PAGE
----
Levels of the essential amino acid methionine in the diet appear to be involved in generating the beneficial effects of calorie restriction on health and longevity. Some portion of the resulting changes in the operation of metabolism is based on sensing low levels of methionine. It is thus possible that humans might obtain benefits comparable to those generated by calorie restriction from a sensibly constructed low-methionine diet with a normal calorie intake. The research in support of this supposition is still sparse in comparison to that for calorie restriction, however.
It was first reported in 1993 that rats subjected to a diet restricted in methionine (MR) enjoyed comparable life spans to rats that were on caloric restriction (CR). In the first experiments, methionine was reduced to ⅕ its normal level in the diet, and growth of the rats was severely stunted. We can't live entirely without methionine - the body would not be able to make any proteins at all. Restricting methionine is likely to have impacts on growth, health, and wellbeing that are as yet unstudied in humans. Rats fed a diet without methionine developed steatohepatitis (fatty liver), anemia and lost two thirds of their body weight over 5 weeks. In one experiment where methionine was severely restricted but not eliminated entirely, ⅕ of the mice died, and the other ⅘ went on to live longer than control mice.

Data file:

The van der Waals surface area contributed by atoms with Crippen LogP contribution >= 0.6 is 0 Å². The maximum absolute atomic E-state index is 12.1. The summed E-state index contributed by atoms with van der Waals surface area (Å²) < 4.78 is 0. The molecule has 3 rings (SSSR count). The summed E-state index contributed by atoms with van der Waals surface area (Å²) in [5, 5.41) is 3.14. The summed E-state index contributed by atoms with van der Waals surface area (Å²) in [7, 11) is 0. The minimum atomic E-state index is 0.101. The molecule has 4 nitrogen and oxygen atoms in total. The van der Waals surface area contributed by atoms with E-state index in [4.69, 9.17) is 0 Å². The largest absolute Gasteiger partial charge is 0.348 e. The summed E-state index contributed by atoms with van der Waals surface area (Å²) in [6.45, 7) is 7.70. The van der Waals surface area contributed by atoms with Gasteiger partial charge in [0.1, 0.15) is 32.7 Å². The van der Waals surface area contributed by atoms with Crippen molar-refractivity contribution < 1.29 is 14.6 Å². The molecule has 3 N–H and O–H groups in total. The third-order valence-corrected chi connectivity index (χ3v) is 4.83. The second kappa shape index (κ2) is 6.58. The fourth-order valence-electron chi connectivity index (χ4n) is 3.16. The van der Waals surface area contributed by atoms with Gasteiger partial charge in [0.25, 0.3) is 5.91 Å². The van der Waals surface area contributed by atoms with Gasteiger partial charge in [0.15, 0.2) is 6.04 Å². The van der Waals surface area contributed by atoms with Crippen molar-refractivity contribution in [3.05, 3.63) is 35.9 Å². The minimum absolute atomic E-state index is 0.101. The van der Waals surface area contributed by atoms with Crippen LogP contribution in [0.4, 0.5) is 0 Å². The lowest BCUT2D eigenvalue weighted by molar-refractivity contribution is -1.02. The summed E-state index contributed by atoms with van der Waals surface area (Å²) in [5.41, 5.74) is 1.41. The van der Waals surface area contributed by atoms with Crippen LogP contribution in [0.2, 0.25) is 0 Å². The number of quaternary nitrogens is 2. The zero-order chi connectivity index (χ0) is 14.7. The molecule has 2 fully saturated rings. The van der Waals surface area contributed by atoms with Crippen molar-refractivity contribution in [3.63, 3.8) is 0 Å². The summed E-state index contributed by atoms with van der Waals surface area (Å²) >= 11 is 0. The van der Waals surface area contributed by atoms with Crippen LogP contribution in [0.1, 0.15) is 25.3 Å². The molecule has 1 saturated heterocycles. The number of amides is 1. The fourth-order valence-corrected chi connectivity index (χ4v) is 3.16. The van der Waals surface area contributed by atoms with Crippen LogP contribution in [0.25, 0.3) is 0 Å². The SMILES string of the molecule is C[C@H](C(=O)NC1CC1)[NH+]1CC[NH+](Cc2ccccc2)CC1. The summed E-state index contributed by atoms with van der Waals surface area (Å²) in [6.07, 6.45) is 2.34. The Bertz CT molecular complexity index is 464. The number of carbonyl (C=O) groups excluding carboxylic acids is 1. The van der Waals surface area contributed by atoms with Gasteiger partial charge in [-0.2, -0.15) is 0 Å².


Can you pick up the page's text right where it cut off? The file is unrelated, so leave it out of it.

Here's a clue about why methionine is special. The instructions for making proteins is coded into DNA, via the genetic code, which specifies words of 3 DNA letters, each corresponding to one of the 20 amino acids. The genetic code also contains "punctuation", instructions to start and stop. The "start codon" is also the word for methionine. Every chain of amino acids that the body constructs begins with methionine. No methionine - no protein synthesis. A shortage of methionine means that the body is inhibited in making every kind of protein. More genes are expressed (more proteins synthesized) as the body grows older. Perhaps methionine restriction is putting a brake on this production of extra proteins that are not produced when we're young, and that contribute to aging.
Methionine restriction in practice involves eating foods that are low in methionine. Though all protein has methionine, some protein sources are much lower in methionine than others. All animal sources (including milk and especially eggs) are high in methionine. So a methionine-restricted diet is a vegan diet, not just any vegan diet, but a subset of vegan protein sources. There appear to be no general rules. For example, almonds are a good source of low-methionine protein, but Brazil nuts are terrible. Even a strict vegan diet would only reduce methionine intake by about 1/2. Extrapolating from the rodent experiments, we may need to reduce by ~ 3/4 before crossing a threshold where benefits kick in.